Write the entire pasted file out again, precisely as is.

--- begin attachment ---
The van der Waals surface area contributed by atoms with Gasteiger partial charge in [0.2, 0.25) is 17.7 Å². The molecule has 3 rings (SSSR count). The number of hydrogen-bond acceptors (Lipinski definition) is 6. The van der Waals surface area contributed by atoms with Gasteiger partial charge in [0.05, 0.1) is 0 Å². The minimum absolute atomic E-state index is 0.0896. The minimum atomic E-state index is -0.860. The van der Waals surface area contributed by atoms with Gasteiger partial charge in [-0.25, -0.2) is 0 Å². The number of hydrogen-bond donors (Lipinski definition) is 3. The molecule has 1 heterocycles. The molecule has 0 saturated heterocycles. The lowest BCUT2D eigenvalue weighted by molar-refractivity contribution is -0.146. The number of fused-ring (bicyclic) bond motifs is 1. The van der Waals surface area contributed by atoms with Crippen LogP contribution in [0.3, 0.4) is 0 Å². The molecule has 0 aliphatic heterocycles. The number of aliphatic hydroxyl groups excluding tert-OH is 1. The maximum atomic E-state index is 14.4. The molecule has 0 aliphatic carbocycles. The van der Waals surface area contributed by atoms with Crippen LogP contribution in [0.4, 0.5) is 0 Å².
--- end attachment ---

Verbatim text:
The van der Waals surface area contributed by atoms with Gasteiger partial charge in [0.2, 0.25) is 17.7 Å². The molecule has 3 rings (SSSR count). The number of hydrogen-bond acceptors (Lipinski definition) is 6. The van der Waals surface area contributed by atoms with Gasteiger partial charge in [0.05, 0.1) is 0 Å². The minimum absolute atomic E-state index is 0.0896. The minimum atomic E-state index is -0.860. The van der Waals surface area contributed by atoms with Gasteiger partial charge in [-0.25, -0.2) is 0 Å². The number of hydrogen-bond donors (Lipinski definition) is 3. The molecule has 1 heterocycles. The molecule has 0 saturated heterocycles. The lowest BCUT2D eigenvalue weighted by molar-refractivity contribution is -0.146. The number of fused-ring (bicyclic) bond motifs is 1. The van der Waals surface area contributed by atoms with Crippen LogP contribution in [0.3, 0.4) is 0 Å². The molecule has 0 aliphatic heterocycles. The number of aliphatic hydroxyl groups excluding tert-OH is 1. The maximum atomic E-state index is 14.4. The molecule has 0 aliphatic carbocycles. The van der Waals surface area contributed by atoms with Crippen LogP contribution in [0.4, 0.5) is 0 Å².